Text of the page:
Use of self in fiction & nonfiction

The reblogged post above is by Cristian Mihai, a young Romanian fiction writer, a self-publisher with a big following, and a talented blogger with many fans. After my last post, which mused about differences between the practice of fiction and nonfiction, I was struck by Chuck Palahniuk’s quote regarding the use of self in fiction—it applies as well to nonfiction. Especially to personal and dramatized nonfiction, to memoir essays and books.

Writing about the broken or pained self without the mask of fiction, however, takes an honesty and a tolerance for nakedness that not everyone possesses or desires to experience. Maybe some would say an egotism. Each writer draws upon experience and the self’s responses to life, but memoirists do so more directly, while many fiction writers learn to draw from themselves indirectly and by inference. Memoirists use the self much as poets do, it seems to me, but without the scrim of possibly fictional artifice provided by a poetic structure . . . Richard Gilbert

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4 Comments

Filed under emotion, fiction, honesty, memoir, NOTED, subjectivity

4 responses to “Use of self in fiction & nonfiction

  1. leslie

    So–you’re saying I love beer and birds above all else. 🙂

  2. Yes, Richard, I think “Invisible Monsters” do haunt us all (and I suspect that whether we write fiction or non-fiction or poetry or short stories or essays, the invisible monsters are part of all of us. People who don’t write probably just have other ways of “laying” the ghosts).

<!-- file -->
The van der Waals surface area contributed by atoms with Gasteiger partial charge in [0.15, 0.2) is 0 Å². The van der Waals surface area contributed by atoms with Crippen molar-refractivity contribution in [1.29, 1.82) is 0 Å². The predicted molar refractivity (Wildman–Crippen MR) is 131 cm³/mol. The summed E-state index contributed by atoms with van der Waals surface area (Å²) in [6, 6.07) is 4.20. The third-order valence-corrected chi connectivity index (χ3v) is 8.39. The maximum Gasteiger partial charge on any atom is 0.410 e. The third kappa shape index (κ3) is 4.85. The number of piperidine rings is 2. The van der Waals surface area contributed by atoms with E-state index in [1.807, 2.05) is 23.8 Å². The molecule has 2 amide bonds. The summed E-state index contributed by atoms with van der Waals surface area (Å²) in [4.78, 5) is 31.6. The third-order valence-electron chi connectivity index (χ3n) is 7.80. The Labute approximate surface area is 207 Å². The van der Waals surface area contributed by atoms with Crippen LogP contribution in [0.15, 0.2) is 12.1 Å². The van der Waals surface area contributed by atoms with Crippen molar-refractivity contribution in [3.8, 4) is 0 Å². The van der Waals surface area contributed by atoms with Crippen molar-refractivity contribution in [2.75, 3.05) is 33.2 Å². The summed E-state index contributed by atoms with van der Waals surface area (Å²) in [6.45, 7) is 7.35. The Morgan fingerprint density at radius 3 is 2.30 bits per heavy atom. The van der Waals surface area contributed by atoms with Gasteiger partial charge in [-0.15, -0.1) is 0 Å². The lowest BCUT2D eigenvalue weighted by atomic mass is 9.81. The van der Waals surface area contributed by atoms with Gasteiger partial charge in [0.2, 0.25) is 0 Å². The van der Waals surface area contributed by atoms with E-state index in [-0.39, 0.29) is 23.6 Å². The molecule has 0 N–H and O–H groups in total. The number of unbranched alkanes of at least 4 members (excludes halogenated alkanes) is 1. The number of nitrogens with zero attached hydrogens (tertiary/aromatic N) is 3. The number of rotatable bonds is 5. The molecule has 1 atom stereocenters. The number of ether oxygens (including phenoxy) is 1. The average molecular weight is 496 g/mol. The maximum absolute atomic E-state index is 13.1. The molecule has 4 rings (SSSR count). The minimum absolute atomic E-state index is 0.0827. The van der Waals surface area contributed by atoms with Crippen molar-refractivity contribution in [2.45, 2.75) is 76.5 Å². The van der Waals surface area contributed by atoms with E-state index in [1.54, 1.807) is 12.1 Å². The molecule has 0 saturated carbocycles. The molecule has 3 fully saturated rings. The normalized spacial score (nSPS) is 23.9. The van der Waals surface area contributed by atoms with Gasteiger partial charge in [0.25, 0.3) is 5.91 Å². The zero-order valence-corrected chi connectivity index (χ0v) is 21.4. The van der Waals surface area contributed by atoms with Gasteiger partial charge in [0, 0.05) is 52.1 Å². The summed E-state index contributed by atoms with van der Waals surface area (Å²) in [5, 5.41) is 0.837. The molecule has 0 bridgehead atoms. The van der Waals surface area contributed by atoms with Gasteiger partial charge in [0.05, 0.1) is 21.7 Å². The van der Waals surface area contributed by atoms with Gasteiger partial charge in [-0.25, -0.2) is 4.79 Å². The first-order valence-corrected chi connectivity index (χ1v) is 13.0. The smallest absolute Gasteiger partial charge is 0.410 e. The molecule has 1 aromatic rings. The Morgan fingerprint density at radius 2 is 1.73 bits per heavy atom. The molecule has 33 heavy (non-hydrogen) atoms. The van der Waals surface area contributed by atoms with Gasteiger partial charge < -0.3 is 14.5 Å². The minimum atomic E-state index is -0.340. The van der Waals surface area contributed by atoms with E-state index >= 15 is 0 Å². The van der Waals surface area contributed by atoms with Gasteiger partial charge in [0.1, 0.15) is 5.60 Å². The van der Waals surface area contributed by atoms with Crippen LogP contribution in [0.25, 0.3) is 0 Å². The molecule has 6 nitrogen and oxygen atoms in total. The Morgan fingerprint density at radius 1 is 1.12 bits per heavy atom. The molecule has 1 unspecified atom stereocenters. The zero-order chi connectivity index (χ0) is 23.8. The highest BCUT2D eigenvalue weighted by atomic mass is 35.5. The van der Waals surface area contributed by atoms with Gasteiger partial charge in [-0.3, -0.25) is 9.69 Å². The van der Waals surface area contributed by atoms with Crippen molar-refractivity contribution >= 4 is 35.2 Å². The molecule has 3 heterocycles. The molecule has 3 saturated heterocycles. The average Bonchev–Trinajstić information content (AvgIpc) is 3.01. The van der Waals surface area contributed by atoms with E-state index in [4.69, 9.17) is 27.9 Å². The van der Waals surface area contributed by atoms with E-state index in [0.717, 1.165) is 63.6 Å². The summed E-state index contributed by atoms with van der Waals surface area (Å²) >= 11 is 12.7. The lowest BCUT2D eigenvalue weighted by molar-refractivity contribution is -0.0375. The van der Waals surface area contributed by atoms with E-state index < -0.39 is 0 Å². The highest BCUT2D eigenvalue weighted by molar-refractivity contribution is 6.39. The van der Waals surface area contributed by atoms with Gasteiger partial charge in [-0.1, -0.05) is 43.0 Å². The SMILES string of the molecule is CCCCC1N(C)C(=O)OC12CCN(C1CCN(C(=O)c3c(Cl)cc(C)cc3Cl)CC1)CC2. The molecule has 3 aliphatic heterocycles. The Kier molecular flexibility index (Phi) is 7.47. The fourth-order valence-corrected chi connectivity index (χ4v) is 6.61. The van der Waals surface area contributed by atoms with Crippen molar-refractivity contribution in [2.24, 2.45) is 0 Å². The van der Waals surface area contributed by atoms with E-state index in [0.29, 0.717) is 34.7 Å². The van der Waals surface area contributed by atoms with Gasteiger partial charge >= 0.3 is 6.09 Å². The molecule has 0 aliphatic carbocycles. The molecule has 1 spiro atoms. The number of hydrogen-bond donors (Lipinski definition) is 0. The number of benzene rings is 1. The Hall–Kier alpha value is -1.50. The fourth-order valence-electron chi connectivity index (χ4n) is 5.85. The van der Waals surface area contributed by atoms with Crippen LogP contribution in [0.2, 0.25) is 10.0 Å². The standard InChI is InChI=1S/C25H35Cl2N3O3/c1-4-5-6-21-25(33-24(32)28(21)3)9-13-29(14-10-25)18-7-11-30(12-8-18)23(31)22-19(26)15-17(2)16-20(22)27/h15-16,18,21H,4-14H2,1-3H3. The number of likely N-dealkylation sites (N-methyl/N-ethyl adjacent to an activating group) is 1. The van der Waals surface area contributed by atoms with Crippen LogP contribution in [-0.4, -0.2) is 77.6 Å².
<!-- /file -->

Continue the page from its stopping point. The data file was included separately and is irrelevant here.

3. The comment about “nakedness” rings true. I’m reviewing my copyedited manuscript now, and it’s surprising to me how much I exposed about myself because ironically, I consider myself a fairly private person. I guess I chose to write this memoir because I think some readers will respond to it and maybe think differently about life and grief and death and loss. Those subjects are important to me–I want to make sure conversations about them continue, and that desire outweighs the fear of nakedness.

    I suppose I could have chosen a fictional route, but I have zero aptitude for fiction so that wasn’t really an option for me.